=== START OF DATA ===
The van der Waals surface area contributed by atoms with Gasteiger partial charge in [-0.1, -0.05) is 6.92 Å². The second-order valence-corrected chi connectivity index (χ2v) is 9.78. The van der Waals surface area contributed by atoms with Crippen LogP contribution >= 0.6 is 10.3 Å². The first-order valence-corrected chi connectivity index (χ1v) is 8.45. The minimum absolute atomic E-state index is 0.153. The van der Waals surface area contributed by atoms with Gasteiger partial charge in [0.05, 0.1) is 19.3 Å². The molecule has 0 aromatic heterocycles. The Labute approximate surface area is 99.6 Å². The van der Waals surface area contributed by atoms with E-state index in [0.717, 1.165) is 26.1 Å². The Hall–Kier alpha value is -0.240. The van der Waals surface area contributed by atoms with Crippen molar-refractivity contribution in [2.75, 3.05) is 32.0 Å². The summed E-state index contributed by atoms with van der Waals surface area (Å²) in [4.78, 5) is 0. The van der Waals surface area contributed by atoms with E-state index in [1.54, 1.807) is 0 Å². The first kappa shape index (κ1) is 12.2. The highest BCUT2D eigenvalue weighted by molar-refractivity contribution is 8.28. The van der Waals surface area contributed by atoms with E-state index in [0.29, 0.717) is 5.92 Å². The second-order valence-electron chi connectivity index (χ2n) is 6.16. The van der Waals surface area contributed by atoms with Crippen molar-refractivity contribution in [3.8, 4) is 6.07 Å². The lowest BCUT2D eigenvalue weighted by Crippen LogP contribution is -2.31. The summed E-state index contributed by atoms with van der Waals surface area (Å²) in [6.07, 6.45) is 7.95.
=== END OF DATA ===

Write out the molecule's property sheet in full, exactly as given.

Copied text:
The van der Waals surface area contributed by atoms with Gasteiger partial charge in [-0.1, -0.05) is 6.92 Å². The second-order valence-corrected chi connectivity index (χ2v) is 9.78. The van der Waals surface area contributed by atoms with Crippen LogP contribution >= 0.6 is 10.3 Å². The first-order valence-corrected chi connectivity index (χ1v) is 8.45. The minimum absolute atomic E-state index is 0.153. The van der Waals surface area contributed by atoms with Gasteiger partial charge in [0.05, 0.1) is 19.3 Å². The molecule has 0 aromatic heterocycles. The Labute approximate surface area is 99.6 Å². The van der Waals surface area contributed by atoms with E-state index in [0.717, 1.165) is 26.1 Å². The Hall–Kier alpha value is -0.240. The van der Waals surface area contributed by atoms with Crippen molar-refractivity contribution in [2.75, 3.05) is 32.0 Å². The summed E-state index contributed by atoms with van der Waals surface area (Å²) in [4.78, 5) is 0. The van der Waals surface area contributed by atoms with E-state index in [1.54, 1.807) is 0 Å². The first kappa shape index (κ1) is 12.2. The highest BCUT2D eigenvalue weighted by molar-refractivity contribution is 8.28. The van der Waals surface area contributed by atoms with E-state index in [0.29, 0.717) is 5.92 Å². The second-order valence-electron chi connectivity index (χ2n) is 6.16. The van der Waals surface area contributed by atoms with Crippen molar-refractivity contribution in [3.8, 4) is 6.07 Å². The lowest BCUT2D eigenvalue weighted by Crippen LogP contribution is -2.31. The summed E-state index contributed by atoms with van der Waals surface area (Å²) in [6.07, 6.45) is 7.95.